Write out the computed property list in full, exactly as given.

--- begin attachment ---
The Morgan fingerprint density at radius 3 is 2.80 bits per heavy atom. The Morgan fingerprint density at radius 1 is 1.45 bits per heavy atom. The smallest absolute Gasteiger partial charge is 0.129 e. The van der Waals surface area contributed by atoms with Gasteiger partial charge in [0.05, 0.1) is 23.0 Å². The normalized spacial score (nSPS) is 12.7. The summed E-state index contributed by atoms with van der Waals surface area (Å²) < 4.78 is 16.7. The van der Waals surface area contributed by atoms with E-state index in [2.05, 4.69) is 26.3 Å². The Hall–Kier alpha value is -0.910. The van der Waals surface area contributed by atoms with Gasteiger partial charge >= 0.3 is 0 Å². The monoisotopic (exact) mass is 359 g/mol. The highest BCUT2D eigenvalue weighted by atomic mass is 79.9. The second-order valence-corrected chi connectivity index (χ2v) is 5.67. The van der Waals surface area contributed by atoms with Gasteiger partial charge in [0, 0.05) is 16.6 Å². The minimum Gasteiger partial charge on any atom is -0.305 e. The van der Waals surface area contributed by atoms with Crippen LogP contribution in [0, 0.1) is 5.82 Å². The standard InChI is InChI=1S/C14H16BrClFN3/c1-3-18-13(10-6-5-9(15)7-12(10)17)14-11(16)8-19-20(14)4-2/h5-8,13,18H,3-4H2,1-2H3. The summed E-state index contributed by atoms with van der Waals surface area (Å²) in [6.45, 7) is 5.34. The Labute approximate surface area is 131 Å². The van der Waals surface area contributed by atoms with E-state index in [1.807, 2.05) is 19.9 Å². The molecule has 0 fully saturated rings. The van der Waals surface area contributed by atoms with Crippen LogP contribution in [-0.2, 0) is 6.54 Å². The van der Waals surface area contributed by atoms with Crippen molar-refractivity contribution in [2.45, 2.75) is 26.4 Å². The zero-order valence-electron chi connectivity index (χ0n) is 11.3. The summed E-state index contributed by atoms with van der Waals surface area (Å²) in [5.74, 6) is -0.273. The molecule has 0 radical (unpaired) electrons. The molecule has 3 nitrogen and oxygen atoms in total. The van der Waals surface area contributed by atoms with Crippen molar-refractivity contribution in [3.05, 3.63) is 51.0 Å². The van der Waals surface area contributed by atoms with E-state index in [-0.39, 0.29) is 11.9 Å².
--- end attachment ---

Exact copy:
The Morgan fingerprint density at radius 3 is 2.80 bits per heavy atom. The Morgan fingerprint density at radius 1 is 1.45 bits per heavy atom. The smallest absolute Gasteiger partial charge is 0.129 e. The van der Waals surface area contributed by atoms with Gasteiger partial charge in [0.05, 0.1) is 23.0 Å². The normalized spacial score (nSPS) is 12.7. The summed E-state index contributed by atoms with van der Waals surface area (Å²) < 4.78 is 16.7. The van der Waals surface area contributed by atoms with E-state index in [2.05, 4.69) is 26.3 Å². The Hall–Kier alpha value is -0.910. The van der Waals surface area contributed by atoms with Gasteiger partial charge >= 0.3 is 0 Å². The monoisotopic (exact) mass is 359 g/mol. The highest BCUT2D eigenvalue weighted by atomic mass is 79.9. The second-order valence-corrected chi connectivity index (χ2v) is 5.67. The van der Waals surface area contributed by atoms with Gasteiger partial charge in [0, 0.05) is 16.6 Å². The minimum Gasteiger partial charge on any atom is -0.305 e. The van der Waals surface area contributed by atoms with Crippen LogP contribution in [0, 0.1) is 5.82 Å². The standard InChI is InChI=1S/C14H16BrClFN3/c1-3-18-13(10-6-5-9(15)7-12(10)17)14-11(16)8-19-20(14)4-2/h5-8,13,18H,3-4H2,1-2H3. The summed E-state index contributed by atoms with van der Waals surface area (Å²) in [6.45, 7) is 5.34. The Labute approximate surface area is 131 Å². The van der Waals surface area contributed by atoms with E-state index in [1.807, 2.05) is 19.9 Å². The molecule has 0 fully saturated rings. The van der Waals surface area contributed by atoms with Crippen LogP contribution in [-0.2, 0) is 6.54 Å². The van der Waals surface area contributed by atoms with Crippen molar-refractivity contribution in [2.45, 2.75) is 26.4 Å². The zero-order valence-electron chi connectivity index (χ0n) is 11.3. The summed E-state index contributed by atoms with van der Waals surface area (Å²) in [5.74, 6) is -0.273. The molecule has 0 radical (unpaired) electrons. The molecule has 3 nitrogen and oxygen atoms in total. The van der Waals surface area contributed by atoms with Crippen molar-refractivity contribution in [3.05, 3.63) is 51.0 Å². The van der Waals surface area contributed by atoms with E-state index in [-0.39, 0.29) is 11.9 Å².